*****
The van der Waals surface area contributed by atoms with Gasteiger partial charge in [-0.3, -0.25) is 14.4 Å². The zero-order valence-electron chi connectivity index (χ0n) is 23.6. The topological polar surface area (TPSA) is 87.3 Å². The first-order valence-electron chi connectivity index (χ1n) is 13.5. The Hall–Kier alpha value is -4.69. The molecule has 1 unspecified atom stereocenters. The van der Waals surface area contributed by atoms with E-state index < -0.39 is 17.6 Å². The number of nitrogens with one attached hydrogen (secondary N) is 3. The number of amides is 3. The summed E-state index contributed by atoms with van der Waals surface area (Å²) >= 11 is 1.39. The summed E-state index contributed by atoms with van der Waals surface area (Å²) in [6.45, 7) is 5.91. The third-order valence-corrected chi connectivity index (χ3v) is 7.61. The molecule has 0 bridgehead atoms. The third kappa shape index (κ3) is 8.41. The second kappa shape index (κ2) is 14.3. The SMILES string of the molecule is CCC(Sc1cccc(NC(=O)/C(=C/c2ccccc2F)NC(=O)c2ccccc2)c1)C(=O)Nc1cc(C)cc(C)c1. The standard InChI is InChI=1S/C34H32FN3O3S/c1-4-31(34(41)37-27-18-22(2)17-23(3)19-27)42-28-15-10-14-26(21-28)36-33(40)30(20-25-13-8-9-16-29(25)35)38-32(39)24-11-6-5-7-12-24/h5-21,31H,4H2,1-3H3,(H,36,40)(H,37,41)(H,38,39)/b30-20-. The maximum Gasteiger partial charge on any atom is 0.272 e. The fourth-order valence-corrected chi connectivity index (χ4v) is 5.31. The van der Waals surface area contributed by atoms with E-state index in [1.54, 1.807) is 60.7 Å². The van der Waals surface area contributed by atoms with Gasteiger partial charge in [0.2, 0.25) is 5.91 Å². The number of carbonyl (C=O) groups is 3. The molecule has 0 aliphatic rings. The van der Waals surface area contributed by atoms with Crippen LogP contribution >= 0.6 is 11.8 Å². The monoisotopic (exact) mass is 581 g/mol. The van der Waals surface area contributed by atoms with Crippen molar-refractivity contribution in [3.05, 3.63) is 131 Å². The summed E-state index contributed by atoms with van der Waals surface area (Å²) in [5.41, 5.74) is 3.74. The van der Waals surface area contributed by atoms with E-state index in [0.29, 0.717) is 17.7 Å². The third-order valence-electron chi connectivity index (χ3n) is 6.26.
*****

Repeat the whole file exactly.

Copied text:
The van der Waals surface area contributed by atoms with Gasteiger partial charge in [-0.3, -0.25) is 14.4 Å². The zero-order valence-electron chi connectivity index (χ0n) is 23.6. The topological polar surface area (TPSA) is 87.3 Å². The first-order valence-electron chi connectivity index (χ1n) is 13.5. The Hall–Kier alpha value is -4.69. The molecule has 1 unspecified atom stereocenters. The van der Waals surface area contributed by atoms with E-state index < -0.39 is 17.6 Å². The number of nitrogens with one attached hydrogen (secondary N) is 3. The number of amides is 3. The summed E-state index contributed by atoms with van der Waals surface area (Å²) >= 11 is 1.39. The summed E-state index contributed by atoms with van der Waals surface area (Å²) in [6.45, 7) is 5.91. The third-order valence-corrected chi connectivity index (χ3v) is 7.61. The molecule has 0 bridgehead atoms. The third kappa shape index (κ3) is 8.41. The second kappa shape index (κ2) is 14.3. The SMILES string of the molecule is CCC(Sc1cccc(NC(=O)/C(=C/c2ccccc2F)NC(=O)c2ccccc2)c1)C(=O)Nc1cc(C)cc(C)c1. The standard InChI is InChI=1S/C34H32FN3O3S/c1-4-31(34(41)37-27-18-22(2)17-23(3)19-27)42-28-15-10-14-26(21-28)36-33(40)30(20-25-13-8-9-16-29(25)35)38-32(39)24-11-6-5-7-12-24/h5-21,31H,4H2,1-3H3,(H,36,40)(H,37,41)(H,38,39)/b30-20-. The maximum Gasteiger partial charge on any atom is 0.272 e. The fourth-order valence-corrected chi connectivity index (χ4v) is 5.31. The van der Waals surface area contributed by atoms with E-state index in [1.54, 1.807) is 60.7 Å². The van der Waals surface area contributed by atoms with Gasteiger partial charge in [0.2, 0.25) is 5.91 Å². The number of carbonyl (C=O) groups is 3. The molecule has 0 aliphatic rings. The van der Waals surface area contributed by atoms with Crippen LogP contribution >= 0.6 is 11.8 Å². The monoisotopic (exact) mass is 581 g/mol. The van der Waals surface area contributed by atoms with Crippen molar-refractivity contribution in [3.05, 3.63) is 131 Å². The summed E-state index contributed by atoms with van der Waals surface area (Å²) in [5.41, 5.74) is 3.74. The van der Waals surface area contributed by atoms with E-state index in [0.29, 0.717) is 17.7 Å². The third-order valence-electron chi connectivity index (χ3n) is 6.26.